- Venture Arts
- Monday, January 27, 2020
- Tuesday, January 28, 2020
- 43 Old Birley Street, Hulme, Manchester M15 5RF
- North West England
This session is for you if:
- writing stresses you out;
- it’s been a while since your last group crit;
- and/or you want to feel more confident about communicating what you do and why you do it.
What is an artist’s statement? Simply put, it is an insight into you and your work, whatever form that takes, in your own words. Typically, it is written in the first person. It is a an incredibly useful tool, whether you’re an artist, designer, or photographer, and has many purposes. The process of writing an artist statement can help you to: understand new work or work in progress; describe what you do to potential commissioners; shape exhibition or website text; or apply for funding. It shouldn’t be boring or sound like anyone else’s – it should absolutely reflect your practice.
Yes, writing can be challenging, but it’s also exciting, empowering, and liberating. Come with an open mind. This will be a very hands-on/supportive workshop with plenty of fun and speedy writing exercises, collecting words and phrases that best reflect your work. We’ll be looking at many different types of statement, from well-known artists, designers and photographers; feeding back to each other about our existing texts; and really getting to grips with how to write a great, new statement with intent and gusto.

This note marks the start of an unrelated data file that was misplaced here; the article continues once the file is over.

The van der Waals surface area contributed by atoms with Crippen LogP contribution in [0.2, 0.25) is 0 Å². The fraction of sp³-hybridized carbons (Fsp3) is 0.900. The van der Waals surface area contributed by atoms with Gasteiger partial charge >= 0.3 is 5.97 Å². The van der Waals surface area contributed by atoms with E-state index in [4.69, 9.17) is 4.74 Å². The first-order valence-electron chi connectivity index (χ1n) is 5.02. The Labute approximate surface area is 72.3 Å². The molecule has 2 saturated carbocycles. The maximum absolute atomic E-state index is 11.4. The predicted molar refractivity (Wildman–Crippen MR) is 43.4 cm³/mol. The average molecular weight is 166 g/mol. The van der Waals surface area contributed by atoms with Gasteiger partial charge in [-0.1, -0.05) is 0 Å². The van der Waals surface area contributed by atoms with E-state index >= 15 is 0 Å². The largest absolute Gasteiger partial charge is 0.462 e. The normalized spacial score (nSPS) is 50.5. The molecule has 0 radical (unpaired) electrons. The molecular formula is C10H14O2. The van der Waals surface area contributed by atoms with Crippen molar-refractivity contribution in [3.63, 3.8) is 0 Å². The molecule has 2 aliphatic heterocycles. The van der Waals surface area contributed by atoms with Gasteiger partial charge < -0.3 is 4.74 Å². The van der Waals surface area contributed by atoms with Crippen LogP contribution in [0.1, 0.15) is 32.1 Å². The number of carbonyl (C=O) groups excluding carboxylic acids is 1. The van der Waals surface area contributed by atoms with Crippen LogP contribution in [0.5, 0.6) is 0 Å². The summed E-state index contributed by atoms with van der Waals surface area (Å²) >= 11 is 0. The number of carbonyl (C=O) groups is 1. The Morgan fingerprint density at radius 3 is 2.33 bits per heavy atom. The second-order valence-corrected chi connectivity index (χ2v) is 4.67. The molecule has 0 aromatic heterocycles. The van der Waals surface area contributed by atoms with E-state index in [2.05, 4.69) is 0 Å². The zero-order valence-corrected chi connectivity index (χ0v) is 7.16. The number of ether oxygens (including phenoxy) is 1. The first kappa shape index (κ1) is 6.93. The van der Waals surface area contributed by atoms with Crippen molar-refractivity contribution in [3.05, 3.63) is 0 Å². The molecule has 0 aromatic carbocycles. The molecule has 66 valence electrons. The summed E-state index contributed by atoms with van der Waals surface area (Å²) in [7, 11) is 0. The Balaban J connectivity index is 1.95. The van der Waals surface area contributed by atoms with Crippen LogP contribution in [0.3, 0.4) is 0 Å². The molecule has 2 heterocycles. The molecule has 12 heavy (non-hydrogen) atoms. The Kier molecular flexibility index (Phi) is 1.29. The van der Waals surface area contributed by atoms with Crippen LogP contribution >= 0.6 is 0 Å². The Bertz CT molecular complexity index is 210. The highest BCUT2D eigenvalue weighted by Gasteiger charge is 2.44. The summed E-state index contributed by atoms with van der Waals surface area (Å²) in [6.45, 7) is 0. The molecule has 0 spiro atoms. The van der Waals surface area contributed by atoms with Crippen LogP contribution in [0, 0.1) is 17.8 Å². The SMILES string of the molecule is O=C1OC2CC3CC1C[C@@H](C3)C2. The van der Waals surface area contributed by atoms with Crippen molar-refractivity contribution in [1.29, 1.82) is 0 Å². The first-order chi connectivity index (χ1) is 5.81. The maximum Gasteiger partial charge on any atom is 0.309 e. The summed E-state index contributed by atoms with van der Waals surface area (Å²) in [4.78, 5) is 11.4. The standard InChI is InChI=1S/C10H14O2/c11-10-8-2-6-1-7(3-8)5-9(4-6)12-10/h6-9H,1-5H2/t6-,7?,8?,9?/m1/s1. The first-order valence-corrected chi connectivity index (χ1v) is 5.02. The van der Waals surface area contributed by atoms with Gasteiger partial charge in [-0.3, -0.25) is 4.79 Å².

Laura Robertson is a writer, critic and editor based in Liverpool. A reviewer of contemporary arts and culture for international magazines (including Frieze, Hyperallergic, Art Monthly, ArtReview, a-n), and broadcast (BBC Four Front Row), she is also co-founder and contributing editor at The Double Negative online magazine; an MA Writing student at the Royal College of Art; critical writer-in-residence at Open Eye Gallery; and a former director of The Royal Standard Gallery & Studios. She has edited and contributed writing to two new books in 2019: ‘Present Tense’, which comments on current tensions in the fields of art and culture; and ‘NOIT — 5: bodies as in buildings’, made on residency at Flat Time House.